How Construction Managers Drive Projects Forward
Construction managers are specialized project managers. In real estate improvement projects, a good construction manager and team keeps an eye on big-picture factors while paying close attention to details. In general, construction managers oversee a handful of key factors: cost; time; scope and quality; safety and risk; and team and information.
Since most projects have limited funds, construction managers initially estimate the costs of a project to prepare a detailed budget. Managers decide how the various phases of the job will be accomplished, who will do that work and then negotiate contracts with appropriate pricing structures. During construction, the construction manager reviews invoices, making sure amounts requested align with work completed and materials purchased. At the end of the work, the construction manager reconciles final quantities and any changes along the way that may have affected the budget and ensures that all final payments are made.
Another important aspect of budgeting is value engineering. The construction management team should review feasibility and recommend cheaper or better value alternative solutions and materials to keep a project within budget.
Watching the Schedule
Time is almost always as important, or more important, than costs for many projects. So, the construction manager either refines or prepares a schedule for the project to best achieve milestone dates. Real estate improvement and renovation projects are complex: A good construction manager tracks the engineering, manufacturing, installing and set-up for all the necessary materials and equipment. The manager must also coordinate the work of hundreds, sometimes thousands, of people working on the project to ensure that the necessary resources are on the job in the right order and at the right time to get the work done.
Tracking Scope and Quality
And since improvement projects involve many technical elements that can’t be done by one entity, construction managers must delegate various work scopes to the proper contractors. The management team breaks down the project and contracts with tradespeople and suppliers to take on clearly defined elements of the project. During the project, construction managers coordinate and doublecheck the quantity of materials and work. They also consistently review quality, taking care that each element complies with the standards set out by codes and the original plans and specifications. They ensure that every part or system installed is functional and that all the pieces integrate as one.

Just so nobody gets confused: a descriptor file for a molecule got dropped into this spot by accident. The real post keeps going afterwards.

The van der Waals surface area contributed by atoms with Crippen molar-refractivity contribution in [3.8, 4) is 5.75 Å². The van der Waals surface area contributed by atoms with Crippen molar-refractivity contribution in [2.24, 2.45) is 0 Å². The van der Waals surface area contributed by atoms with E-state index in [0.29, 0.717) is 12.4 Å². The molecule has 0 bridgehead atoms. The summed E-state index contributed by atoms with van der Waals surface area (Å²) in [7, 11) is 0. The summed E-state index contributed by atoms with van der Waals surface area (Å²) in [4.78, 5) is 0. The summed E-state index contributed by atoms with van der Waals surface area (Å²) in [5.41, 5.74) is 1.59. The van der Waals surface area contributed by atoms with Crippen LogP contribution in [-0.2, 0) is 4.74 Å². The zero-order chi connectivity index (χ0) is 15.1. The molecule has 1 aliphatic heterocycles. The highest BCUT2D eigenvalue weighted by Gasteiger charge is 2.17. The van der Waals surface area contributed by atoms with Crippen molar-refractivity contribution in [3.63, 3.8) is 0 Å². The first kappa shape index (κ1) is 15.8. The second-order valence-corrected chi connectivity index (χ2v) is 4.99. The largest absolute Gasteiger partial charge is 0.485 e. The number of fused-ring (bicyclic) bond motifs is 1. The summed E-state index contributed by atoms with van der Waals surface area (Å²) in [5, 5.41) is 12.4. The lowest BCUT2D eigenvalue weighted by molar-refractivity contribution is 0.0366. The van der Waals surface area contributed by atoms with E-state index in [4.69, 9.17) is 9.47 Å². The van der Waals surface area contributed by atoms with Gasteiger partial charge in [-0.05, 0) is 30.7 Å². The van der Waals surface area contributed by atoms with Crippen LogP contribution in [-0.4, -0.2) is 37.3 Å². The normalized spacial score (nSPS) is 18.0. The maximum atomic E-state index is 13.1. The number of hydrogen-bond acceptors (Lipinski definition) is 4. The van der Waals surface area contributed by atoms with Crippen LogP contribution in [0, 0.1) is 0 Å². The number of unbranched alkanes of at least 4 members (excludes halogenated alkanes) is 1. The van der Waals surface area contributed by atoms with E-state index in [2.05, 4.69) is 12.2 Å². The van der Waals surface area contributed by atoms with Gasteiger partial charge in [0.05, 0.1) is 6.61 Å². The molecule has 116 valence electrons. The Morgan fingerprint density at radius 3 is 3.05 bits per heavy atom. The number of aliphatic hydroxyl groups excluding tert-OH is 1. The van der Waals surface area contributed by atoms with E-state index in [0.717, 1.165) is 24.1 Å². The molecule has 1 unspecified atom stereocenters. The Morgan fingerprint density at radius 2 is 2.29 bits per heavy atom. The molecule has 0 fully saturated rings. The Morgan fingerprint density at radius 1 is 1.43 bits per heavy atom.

Managing Safety and Risks
Construction is notoriously hazardous. Good construction management mitigates the inherent risks as much as possible by engendering a culture of safety awareness and developing plans and policies focused on prioritizing safety of people and property. Construction managers should be OSHA-certified and hire subcontractors who emphasize safe practices and are properly insured.
Beyond physical safety, construction presents other risks: Especially with building improvement or renovation, unknown or hidden conditions can throw off schedules or budgets. Construction managers should try to identify and understand existing conditions by opening walls, digging holes, inspecting a property or running tests before having contractors estimate the time and cost of work. They must also negotiate the best allocation of risk-sharing among the parties based on who can best control the factors and impacts.
Professional construction managers and teams must always be looking ahead to anticipate and proactively do their best to prevent or contain customary or unique potential problems. And, at the close of a project, they are tasked with making sure all work is compensated properly and documentation is collected to eliminate the risk of a subcontractor placing a mechanic’s lien on the property.
Leading an Informed Team
Managing internal and contracted personnel is a large part of construction management. Construction managers identify companies and contractors that can successfully provide products and services. They then contact those providers and collect and evaluate bids. Contract negotiation follows and is a critical factor in managing a project. The construction manager must understand any standards or regulations that apply to the project in terms of soliciting bids or hiring.
Once the team is in place, the construction manager communicates with all parties to keep everyone moving in the same direction and making timely and sound decisions all along the journey. Facilitating and memorializing numerous meetings, phone calls and reports on progress and issues is part of the job, as is keeping an accurate record of close-out documents including “as-built” drawings, operation and maintenance manuals, warranties, lien releases, final cost records and any other historical materials to assist with operating the property and for reference on future improvement projects.
Relying on Experience
With this high-level look at what construction managers do, it should be clear that this role is essential to successfully accomplishing real estate improvement and renovation projects. A construction manager or management team that is proactive, experienced and tenacious can drive a project forward while avoiding pitfalls.
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